What Is The Correct Genre?

literary GenresMy present project, Norman in the Painting, needs a specific genre. I called it a suspense with paranormal elements but someone said that category didn’t fit. A suspense novel involves imminent danger, high stakes, and threats. Usually the readers and characters know the perpetrator, but the problem is to avoid the impending doom. Waves of frightening peril increase in intensity and lead to the crushing climax, and then at the endĀ  all is resolved.

Multiple threats and murders happen in Norman in the Painting, but the focus is not the arc described above.

Mystery seems like a generic description since mysterious elements are in many books in other genres as well. Specific mystery novels have a puzzle to solve, The protagonist has to find out whodunit in a crime that readers do not see happening. Clues are sprinkled throughout the story and the main character’s clever investigative skills unravel the complicated case.

Norman nor Jill have to track clues to know who did what. They have a problem surrounding their relationship that is not under their control. They have to figure out what to do about it.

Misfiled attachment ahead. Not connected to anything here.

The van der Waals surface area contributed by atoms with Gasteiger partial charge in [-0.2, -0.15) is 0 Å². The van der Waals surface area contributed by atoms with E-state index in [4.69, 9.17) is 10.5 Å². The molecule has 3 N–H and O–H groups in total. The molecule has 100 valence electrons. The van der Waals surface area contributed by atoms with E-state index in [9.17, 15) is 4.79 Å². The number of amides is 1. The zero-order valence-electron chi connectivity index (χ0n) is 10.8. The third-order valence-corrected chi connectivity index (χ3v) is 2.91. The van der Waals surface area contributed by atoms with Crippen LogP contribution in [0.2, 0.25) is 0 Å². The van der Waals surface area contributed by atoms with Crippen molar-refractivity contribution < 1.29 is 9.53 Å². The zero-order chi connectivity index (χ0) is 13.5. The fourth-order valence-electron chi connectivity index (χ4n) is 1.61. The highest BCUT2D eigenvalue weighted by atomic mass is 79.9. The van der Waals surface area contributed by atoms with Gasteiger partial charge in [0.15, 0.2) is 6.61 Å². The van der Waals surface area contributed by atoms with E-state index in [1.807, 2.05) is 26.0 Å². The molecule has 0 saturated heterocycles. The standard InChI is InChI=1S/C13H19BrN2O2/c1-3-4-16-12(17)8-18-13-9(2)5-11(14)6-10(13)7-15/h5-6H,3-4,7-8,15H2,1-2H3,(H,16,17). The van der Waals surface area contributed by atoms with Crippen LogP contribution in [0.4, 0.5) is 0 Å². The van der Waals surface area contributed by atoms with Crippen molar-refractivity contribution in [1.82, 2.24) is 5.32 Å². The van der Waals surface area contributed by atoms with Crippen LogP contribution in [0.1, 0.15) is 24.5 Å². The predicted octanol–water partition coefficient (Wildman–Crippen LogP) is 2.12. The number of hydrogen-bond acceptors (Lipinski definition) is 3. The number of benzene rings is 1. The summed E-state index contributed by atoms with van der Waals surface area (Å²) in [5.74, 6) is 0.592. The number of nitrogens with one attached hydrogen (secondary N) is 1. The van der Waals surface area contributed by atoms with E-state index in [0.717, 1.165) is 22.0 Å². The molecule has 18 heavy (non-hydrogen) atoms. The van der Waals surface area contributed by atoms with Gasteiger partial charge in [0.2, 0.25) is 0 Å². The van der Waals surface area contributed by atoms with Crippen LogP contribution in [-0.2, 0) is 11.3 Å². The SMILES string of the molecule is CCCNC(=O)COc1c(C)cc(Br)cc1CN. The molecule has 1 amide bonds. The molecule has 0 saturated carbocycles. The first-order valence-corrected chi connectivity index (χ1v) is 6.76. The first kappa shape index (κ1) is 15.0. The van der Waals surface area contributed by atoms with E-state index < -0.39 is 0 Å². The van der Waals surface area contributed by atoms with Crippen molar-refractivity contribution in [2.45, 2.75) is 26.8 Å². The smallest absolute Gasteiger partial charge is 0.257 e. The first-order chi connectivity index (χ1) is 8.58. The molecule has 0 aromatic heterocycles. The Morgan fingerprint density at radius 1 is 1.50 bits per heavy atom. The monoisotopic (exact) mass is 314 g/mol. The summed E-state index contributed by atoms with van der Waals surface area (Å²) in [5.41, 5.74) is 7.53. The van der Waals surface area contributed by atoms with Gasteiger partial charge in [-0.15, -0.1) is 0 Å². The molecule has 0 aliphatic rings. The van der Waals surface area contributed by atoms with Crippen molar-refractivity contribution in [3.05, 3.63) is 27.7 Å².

A romance novel has a hero and heroine who meet, have conflict at first, develop into a romantic relationship, and then live happily every after. Norman in the Painting ends with a slim possibility of Jill and Norman being happy ever after because of the dangerous situation they agree to embrace. It’s less than a 50/50 chance they will be able to remain together. The required expectation that they will, eliminates my novel from the traditional romance genre.

After exploring all the possibilities, I’m back to my original category: a paranormal romance, which gives the novel a freer ending.

What genre is your novel?

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What's in the Background of your Scenes?

Jordan E. Rosenfeld’s book, MAKE A SCENE, offers many writing tips. I particularly liked her paragraphs about Foreground and Background. She says that like paintings, scenes can have backgrounds, but she meant more than setting. Plant “subtle messages and emotional layers in the background through actions” while the reader’s attention is on what’s happening in the foreground.

Rosenfeld gives the example of a couple making love in the foreground scene while in a room down the hallĀ  or upstairs, another couple has a loud argument. That background can foreshadow the loving couple’s future, or the fight downstairs could add humor to the love scene, or the fight could escalate into a gun shot, involving the couple in a mystery.

Caution: the background must have a purpose to push the plot forward or to show character reaction to the subtext action.

“Each scene is a multidimensional creation.” Enrich subtext to deepen and add complications to the story.